Our morning outing started with disappointment. The plan was to pick up DVDs at the Ossining Public Library that Levon would watch while I met with someone at Quimbaya. I’d forgotten that on Wednesdays the library doesn’t open until 1:00. So, my 5-year-old was just going to have to be polite and patient during my meeting. (That’s what little boys are known for, right?) By the time we got to Quimbaya the rain was torrential and our parking spot was on Church Street—all the way across the Sassinoro triangle and up half a block. We waited in the car a few minutes for the rain to let up. Then I scolded myself for being so ridiculous as to think walking that distance from my car to Quimbaya was an inconvenience. Heck, when I lived in Manhattan and Queens as a young adult, I would have considered this distance from a subway exit to my destination to be unbelievably close. Something about living in a home that frequently requires getting in a car and driving someplace, a place that often provides a parking lot, shifts ones expectations of “convenience”. Walking down Main after an inspiring conversation with a fantastic woman in our community, during most of which Levon quietly and slowly ate a bowl of ice cream, I gave him a choice. If we turn left, we get in the car and go to Stop n Shop. If we turn right, we walk to the Joseph G. Caputo Center and see an exhibit.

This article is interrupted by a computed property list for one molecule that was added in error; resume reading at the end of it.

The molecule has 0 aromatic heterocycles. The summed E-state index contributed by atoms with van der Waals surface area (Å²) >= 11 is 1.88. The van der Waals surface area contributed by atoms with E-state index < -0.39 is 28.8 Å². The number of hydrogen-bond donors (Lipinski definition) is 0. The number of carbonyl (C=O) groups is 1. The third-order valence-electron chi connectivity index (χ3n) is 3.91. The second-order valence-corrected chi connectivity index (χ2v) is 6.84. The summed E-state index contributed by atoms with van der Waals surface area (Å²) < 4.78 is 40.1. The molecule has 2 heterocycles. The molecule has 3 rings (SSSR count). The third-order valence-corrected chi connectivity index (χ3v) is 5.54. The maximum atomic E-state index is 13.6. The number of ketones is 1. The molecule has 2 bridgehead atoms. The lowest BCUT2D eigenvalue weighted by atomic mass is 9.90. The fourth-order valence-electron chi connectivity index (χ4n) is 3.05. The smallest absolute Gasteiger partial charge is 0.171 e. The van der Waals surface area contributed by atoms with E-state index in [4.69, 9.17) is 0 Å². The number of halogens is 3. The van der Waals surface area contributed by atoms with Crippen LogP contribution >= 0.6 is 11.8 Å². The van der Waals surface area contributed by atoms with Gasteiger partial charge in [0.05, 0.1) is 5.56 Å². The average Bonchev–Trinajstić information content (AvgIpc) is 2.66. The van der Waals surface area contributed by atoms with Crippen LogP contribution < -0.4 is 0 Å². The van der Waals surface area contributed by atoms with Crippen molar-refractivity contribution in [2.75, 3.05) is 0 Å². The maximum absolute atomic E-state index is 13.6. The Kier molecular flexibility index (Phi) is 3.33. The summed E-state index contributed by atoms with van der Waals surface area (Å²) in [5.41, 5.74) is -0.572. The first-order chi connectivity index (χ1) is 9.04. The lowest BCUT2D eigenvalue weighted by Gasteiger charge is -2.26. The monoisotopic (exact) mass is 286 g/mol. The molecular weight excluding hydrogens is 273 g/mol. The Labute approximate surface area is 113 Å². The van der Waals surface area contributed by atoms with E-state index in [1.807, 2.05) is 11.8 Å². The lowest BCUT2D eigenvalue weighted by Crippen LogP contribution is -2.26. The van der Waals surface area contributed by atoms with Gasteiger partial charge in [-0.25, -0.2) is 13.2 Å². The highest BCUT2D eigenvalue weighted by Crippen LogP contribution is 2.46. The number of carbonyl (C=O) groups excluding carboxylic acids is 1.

Yippee! We turned right. Perhaps it was the spring blooms and brilliant greens glistening from rain that had thankfully taken a break that prompted my greater than usual appreciation of the beauty of the aqueduct path—this tucked away little patch of nature that meets history and ingenuity, right in the heart of our village. Upon arriving at the Caputo Community Center, we were treated to two exhibits. The first was paintings by senior citizens who study art every Thursday at the community center. The second was the Sing-Sing Prison exhibit. I was relieved that Levon passed right by Old Sparky, and instead we spent some time discussing the Croton Aqueduct and looking at the model which helped him make sense of this landmark in engineering.
On this gloomiest of days, my heart sings with gratitude that I live in Ossining. Right now our village is bursting with art: the remarkable Bicentennial Sculpture Exhibit; the rotating Ossining Art Council exhibits at The Firehouse Gallery at 117 Main Street; the Ossining School District Art Exhibit at the library illuminating the talents of our youngest community members; and the exhibit at the Caputo center showcasing the talents and passions of Ossining’s senior community members.
Sometimes I write because I want to let others know about an upcoming event. Sometimes I write because I want to be on the record with my position. Sometimes I write to try and convince others to see things my way. Today I write for me. Today I write because I sometimes hear myself starting to sound like a bureaucrat, a small thinker, a pessimist. Today I write to wash away the negativity and nay-saying that I hear so often from folks who feel disappointed in their village and tell me their concerns in hopes that I’ll fix them. Today I write to nourish my determination with the optimism and joy that was shared with me by the woman I met with this morning at Quimbaya. Today I write.